Taylor glanced back at the file. “Yeah, the chip. Tell me about it again?”

“It’s memory.” Wach’s voice was muffled by his hands. “It can store a ridiculous amount of data.” He looked up, his eyes shining. “When it gets into production, it’ll be a bigger advance in computing than the integrated circuit.” He sat back, and his body seemed to have deflated. All the nervous energy was gone, replaced with resignation. “I designed it, figured out how to make it work, and then they said I stole it. After that… That’s when they took my life from me.”

“Okay,” Taylor said. He sat on the edge of his desk and tried to look casually friendly, something he’d never been very good at. The man sitting in front of him was either embroiled in a massive conspiracy or completely insane. Either way, Taylor figured that the chances of getting paid were slim. “I’ve got your side of the story. My question to you is this: what do you think I can do for you?”

Peter Wach looked genuinely puzzled by the question. “Do?” he asked. “Isn’t this what you do?” He gestured around the office, and Taylor followed his glance. He had been told, over and over again, about the need to make the office more comfortable, both for himself and his customers, but that took money. Like so many other private investigators, money wasn’t something he had in abundance. But for now it was good enough. It had a desk, it had chairs and a view of a part of the city that was just a good twenty minute subway ride away from downtown. He’d even bought a plastic plant to put in the corner.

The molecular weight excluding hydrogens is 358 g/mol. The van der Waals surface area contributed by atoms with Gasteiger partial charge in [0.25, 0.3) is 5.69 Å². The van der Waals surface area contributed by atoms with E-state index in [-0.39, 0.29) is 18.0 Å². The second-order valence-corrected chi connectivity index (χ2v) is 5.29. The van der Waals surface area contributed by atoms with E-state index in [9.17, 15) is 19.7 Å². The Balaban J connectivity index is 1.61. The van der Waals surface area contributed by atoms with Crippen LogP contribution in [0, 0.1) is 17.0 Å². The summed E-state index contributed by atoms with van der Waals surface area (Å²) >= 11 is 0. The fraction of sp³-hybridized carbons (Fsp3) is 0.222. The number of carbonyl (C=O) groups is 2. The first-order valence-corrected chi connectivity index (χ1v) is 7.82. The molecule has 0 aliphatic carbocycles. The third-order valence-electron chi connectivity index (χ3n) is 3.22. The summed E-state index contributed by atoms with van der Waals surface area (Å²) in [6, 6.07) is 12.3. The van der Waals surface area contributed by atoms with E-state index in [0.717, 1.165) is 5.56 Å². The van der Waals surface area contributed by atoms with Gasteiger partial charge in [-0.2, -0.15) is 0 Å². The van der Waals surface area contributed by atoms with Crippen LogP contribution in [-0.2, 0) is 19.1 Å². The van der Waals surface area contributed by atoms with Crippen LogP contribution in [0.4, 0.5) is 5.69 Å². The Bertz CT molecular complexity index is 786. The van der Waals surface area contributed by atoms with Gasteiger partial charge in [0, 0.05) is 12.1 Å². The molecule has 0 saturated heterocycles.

Taylor shrugged and checked his watch again. “Yeah, but most of my work is tracking down husbands and runaways, mister Wach. Not digging into the internal workings of one of the biggest companies on the planet.”

There was a moment of leaden silence. “Then I guess I’ve wasted my time,” Wach said. He stood up, and at that moment the telephone rang.

“Just a moment,” Taylor said. He picked up the handset. “Yeah?” he said.

The voice on the other end sounded distorted and strange. It would be hard to say whether it was male or female. Taylor wouldn’t have been comfortable betting that it was actually human. “I’ve found it,” the voice said.

“Good,” Taylor said.

“You’re not going to like where it is, though,” the voice said, and even through all the electronic distortion Taylor thought he could hear amusement.

“Speyeder, I really don’t have a lot of time here.” He glanced up. Wach was watching him closely. “So why don’t you play nice and share.”

“Fine,” Speyeder said. “Be that way. The prototype is stored in a secure locker at Munin Scientific headquarters, and if that thing is even half as amazing as the files look, then it’s worth its weight in gold that’s been dipped in diamonds and wrapped in the skin of baby dinosaurs.” The voice chuckled. “The emails I picked up suggest it’s in the basement vaults, which are protected by the best security Cerbecorp could provide.” It paused, and Taylor could hear the hissing of static in the background. “Unless you have a commando team in your back pocket, you’re not getting in there.”